2 Following


The unspeakable horror of the Holocaust is never ending!

The Orphan's Tale - Pam Jenoff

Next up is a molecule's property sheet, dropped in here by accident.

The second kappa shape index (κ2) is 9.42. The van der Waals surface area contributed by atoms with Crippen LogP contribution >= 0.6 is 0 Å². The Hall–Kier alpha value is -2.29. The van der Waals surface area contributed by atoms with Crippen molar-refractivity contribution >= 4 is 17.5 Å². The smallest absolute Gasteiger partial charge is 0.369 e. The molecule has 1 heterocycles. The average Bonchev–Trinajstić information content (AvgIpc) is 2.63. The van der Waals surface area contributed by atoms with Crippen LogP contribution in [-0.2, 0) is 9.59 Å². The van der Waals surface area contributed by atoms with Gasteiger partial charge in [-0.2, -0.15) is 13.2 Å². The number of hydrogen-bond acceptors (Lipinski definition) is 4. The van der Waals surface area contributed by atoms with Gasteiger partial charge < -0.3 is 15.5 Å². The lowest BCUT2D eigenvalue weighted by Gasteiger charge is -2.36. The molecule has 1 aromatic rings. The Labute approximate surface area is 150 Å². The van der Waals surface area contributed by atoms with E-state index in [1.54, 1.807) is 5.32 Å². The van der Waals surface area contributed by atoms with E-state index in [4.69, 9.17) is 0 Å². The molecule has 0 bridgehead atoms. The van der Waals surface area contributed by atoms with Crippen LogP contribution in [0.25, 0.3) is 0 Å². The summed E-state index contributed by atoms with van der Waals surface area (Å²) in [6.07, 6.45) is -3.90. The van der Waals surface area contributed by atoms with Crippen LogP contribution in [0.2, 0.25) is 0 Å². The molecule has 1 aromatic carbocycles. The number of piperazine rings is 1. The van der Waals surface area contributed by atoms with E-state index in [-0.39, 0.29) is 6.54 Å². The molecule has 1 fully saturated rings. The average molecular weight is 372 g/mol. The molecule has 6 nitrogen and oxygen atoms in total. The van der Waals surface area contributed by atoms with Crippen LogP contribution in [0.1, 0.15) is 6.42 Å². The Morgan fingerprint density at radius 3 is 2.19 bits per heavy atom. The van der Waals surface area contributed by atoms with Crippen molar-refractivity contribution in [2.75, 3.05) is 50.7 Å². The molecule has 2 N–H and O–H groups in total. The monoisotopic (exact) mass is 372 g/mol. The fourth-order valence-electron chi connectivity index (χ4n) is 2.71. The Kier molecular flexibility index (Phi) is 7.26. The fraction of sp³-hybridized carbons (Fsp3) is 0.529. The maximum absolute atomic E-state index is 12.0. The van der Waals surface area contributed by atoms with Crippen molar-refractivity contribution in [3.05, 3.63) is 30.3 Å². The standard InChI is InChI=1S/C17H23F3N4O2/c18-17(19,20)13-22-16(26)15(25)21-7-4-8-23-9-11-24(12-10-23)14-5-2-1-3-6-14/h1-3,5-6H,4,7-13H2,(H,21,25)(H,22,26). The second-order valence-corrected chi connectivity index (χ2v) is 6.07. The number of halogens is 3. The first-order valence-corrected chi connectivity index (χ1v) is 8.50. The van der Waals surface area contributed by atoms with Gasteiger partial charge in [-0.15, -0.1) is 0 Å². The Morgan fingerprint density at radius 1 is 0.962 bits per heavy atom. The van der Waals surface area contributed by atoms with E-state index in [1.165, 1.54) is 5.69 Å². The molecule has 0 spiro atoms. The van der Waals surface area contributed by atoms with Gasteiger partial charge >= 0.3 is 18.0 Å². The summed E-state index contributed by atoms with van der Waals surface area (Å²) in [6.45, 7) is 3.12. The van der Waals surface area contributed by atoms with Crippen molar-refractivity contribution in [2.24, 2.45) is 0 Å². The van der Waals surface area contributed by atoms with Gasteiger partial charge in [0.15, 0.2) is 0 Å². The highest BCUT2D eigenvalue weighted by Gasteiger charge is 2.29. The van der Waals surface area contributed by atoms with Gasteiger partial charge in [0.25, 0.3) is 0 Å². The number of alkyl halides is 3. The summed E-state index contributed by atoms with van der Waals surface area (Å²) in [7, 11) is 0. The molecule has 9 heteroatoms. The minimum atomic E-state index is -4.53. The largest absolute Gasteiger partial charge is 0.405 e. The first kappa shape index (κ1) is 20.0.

The familiar theme of the Holocaust is placed into an unfamiliar venue, that of a traveling circus. The novel is loosely based on a true story about a German circus that sheltered a family of Jews during the war. Because the attributes of the characters were reassigned to alternate characters, in order to create the story, it really serves only to illustrate the little known part that the circus played during a tragic time in our world history. The novel takes its name from the mode of transportation used by the circus and from a child, one of many, who was left to die in a German transport rail car. Learning of another unspeakable, diabolical act of the Nazis surprised me. No matter how much I think I know, it seems that there is always something new to discover about the heinous evil of the Nazi regime and the awful capacity of human beings to harm one another. When the novel begins, the reader meets an elderly woman. This woman seems to have given the slip to her caretakers and has escaped from her fairly independent nursing facility in order to travel to a Neuhoff Circus exhibit. The book then moves to a time period decades earlier, during World War II, and focuses on two main characters, both of whom are in trouble. One of the women is an adult, and one is a mere teenager. Both of these women are performing and traveling with the Neuhoff Circus. Both of these women have secrets. Although the Neuhoff circus is a fictitious traveling circus, it is similar to those that once existed in Germany. Astrid Soller is a Jew whose real name was Ingrid Klemt. Her name was changed in an effort to hide her Jewish identity. Although she was Jewish, she had been married to Erich, a German officer. However, he had summarily divorced her and thrown her out when the Reich gave him orders to do so. When she returned to her family home, she found it occupied by Germans. She sought help from her neighbor, Mr. Neuhoff, who ran a circus. Astrid had come from a circus family like the Neuhoffs, and she was an aerialist. He engaged her to work for his circus, although their families had been rivals. Noa, was a mere teenager who was thrown out of her home because she had become pregnant after a brief encounter with a German soldier. Her child was taken from her by the Germans, but was refused entrance into the German Lebensborn Progam because of his dark hair and complexion. She worried about his fate and mourned his loss. While on her own, working at a train station, she heard a strange sound. It was the sound of moaning and crying infants. Although she could not rescue her own child, she managed to rescue one child from a railcar that was filled with many infants, all of whom were being systematically murdered, left naked and uncared for, left to die. However, as she tried to escape with the baby, hungry and exhausted, she soon passed out. Both she and the child were discovered by a circus performer, Peter, a clown, who brought them both back to Mr. Neuhoff. Now two more were being hidden and sheltered by the circus owner. Noa was to be trained as an aerialist. From this point on, the story seemed to evolve into a story of a troubled friendship between the two women that was also coupled with their romantic relationships with their respective beaus. This seemed to trivialize the background story of the Holocaust. Noa was always complaining that she did what she did because she had no choice; she was always sorry for essentially making the same mistake, over and over, and she was always placing them all in danger. She also seemed promiscuous for that time period, although some might interpret her behavior as precocious, as well. Astrid always seemed hurt and angry, never really getting over the pain of her lost family and her lost Nazi husband, even though it was a love that was obviously forbidden and his behavior was reprehensible. She carried a chip on her shoulder and often made cruel remarks to Noa. I expected her, as a Jew being sheltered by a righteous gentile, to be more forgiving of the behavior of anyone she encountered. Astrid developed a close relationship with the clown, Peter. He did not seem fully aware of the dangerous times in which they were living either, or else he simply insisted on tempting fate. With the random inspections and arrests, and the public circus performances, his behavior placed them all in danger as well, when he goose-stepped and mocked the German soldiers in his clown routine. I did find parts of the story interesting as it presented new information, but the characters never seemed to grow; their dialogue was often pedestrian and their behavior seemed repetitive. I found that I could not get really close to the characters and identify with them. I did not find them or their dialogue very credible or engaging. I thought that the novel’s themes seemed to waffle between idealistic and realistic and seemed far too melodramatic and contrived at times.